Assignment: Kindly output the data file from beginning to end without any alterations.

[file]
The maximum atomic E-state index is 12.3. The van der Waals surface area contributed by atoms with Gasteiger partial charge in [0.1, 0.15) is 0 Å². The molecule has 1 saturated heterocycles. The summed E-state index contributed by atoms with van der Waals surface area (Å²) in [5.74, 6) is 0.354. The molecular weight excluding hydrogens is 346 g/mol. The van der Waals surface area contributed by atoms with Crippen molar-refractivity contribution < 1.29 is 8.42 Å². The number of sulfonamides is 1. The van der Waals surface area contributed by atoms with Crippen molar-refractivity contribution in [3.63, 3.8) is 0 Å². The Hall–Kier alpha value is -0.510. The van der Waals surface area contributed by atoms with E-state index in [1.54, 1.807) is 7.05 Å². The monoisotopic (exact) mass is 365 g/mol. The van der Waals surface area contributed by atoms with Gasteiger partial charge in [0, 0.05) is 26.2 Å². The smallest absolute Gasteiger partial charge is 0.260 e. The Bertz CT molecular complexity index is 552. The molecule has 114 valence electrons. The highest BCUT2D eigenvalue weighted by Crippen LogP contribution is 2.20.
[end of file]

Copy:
The maximum atomic E-state index is 12.3. The van der Waals surface area contributed by atoms with Gasteiger partial charge in [0.1, 0.15) is 0 Å². The molecule has 1 saturated heterocycles. The summed E-state index contributed by atoms with van der Waals surface area (Å²) in [5.74, 6) is 0.354. The molecular weight excluding hydrogens is 346 g/mol. The van der Waals surface area contributed by atoms with Crippen molar-refractivity contribution < 1.29 is 8.42 Å². The number of sulfonamides is 1. The van der Waals surface area contributed by atoms with Crippen molar-refractivity contribution in [3.63, 3.8) is 0 Å². The Hall–Kier alpha value is -0.510. The van der Waals surface area contributed by atoms with E-state index in [1.54, 1.807) is 7.05 Å². The monoisotopic (exact) mass is 365 g/mol. The van der Waals surface area contributed by atoms with Gasteiger partial charge in [0, 0.05) is 26.2 Å². The smallest absolute Gasteiger partial charge is 0.260 e. The Bertz CT molecular complexity index is 552. The molecule has 114 valence electrons. The highest BCUT2D eigenvalue weighted by Crippen LogP contribution is 2.20.